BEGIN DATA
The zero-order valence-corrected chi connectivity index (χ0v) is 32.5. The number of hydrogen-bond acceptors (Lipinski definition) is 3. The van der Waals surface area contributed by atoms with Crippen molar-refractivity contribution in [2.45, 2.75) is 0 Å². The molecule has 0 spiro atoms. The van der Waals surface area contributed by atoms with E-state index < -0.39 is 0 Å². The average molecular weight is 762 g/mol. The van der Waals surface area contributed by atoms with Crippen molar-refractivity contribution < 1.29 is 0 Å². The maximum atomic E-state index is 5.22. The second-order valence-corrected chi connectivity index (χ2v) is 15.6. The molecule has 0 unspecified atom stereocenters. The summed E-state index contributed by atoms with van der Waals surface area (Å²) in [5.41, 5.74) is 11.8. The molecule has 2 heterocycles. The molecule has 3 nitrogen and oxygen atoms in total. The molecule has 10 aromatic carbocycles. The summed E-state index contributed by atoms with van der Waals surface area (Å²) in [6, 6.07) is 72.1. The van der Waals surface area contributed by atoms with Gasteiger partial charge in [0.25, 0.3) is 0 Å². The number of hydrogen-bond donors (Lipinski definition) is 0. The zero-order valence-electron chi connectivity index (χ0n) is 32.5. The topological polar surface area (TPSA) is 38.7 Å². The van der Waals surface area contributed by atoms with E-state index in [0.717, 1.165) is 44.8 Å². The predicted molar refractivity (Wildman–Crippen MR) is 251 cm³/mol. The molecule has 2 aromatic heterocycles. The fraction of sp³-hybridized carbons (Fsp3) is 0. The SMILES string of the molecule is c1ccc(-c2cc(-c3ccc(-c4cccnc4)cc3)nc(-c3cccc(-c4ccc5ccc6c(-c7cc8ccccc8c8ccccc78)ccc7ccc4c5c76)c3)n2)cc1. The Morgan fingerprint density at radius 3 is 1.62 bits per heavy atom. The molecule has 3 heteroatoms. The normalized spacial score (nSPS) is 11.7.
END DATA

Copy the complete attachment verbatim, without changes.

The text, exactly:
The zero-order valence-corrected chi connectivity index (χ0v) is 32.5. The number of hydrogen-bond acceptors (Lipinski definition) is 3. The van der Waals surface area contributed by atoms with Crippen molar-refractivity contribution in [2.45, 2.75) is 0 Å². The molecule has 0 spiro atoms. The van der Waals surface area contributed by atoms with E-state index < -0.39 is 0 Å². The average molecular weight is 762 g/mol. The van der Waals surface area contributed by atoms with Crippen molar-refractivity contribution < 1.29 is 0 Å². The maximum atomic E-state index is 5.22. The second-order valence-corrected chi connectivity index (χ2v) is 15.6. The molecule has 0 unspecified atom stereocenters. The summed E-state index contributed by atoms with van der Waals surface area (Å²) in [5.41, 5.74) is 11.8. The molecule has 2 heterocycles. The molecule has 3 nitrogen and oxygen atoms in total. The molecule has 10 aromatic carbocycles. The summed E-state index contributed by atoms with van der Waals surface area (Å²) in [6, 6.07) is 72.1. The van der Waals surface area contributed by atoms with Gasteiger partial charge in [0.25, 0.3) is 0 Å². The number of hydrogen-bond donors (Lipinski definition) is 0. The zero-order valence-electron chi connectivity index (χ0n) is 32.5. The topological polar surface area (TPSA) is 38.7 Å². The van der Waals surface area contributed by atoms with E-state index in [0.717, 1.165) is 44.8 Å². The predicted molar refractivity (Wildman–Crippen MR) is 251 cm³/mol. The molecule has 2 aromatic heterocycles. The fraction of sp³-hybridized carbons (Fsp3) is 0. The SMILES string of the molecule is c1ccc(-c2cc(-c3ccc(-c4cccnc4)cc3)nc(-c3cccc(-c4ccc5ccc6c(-c7cc8ccccc8c8ccccc78)ccc7ccc4c5c76)c3)n2)cc1. The Morgan fingerprint density at radius 3 is 1.62 bits per heavy atom. The molecule has 3 heteroatoms. The normalized spacial score (nSPS) is 11.7.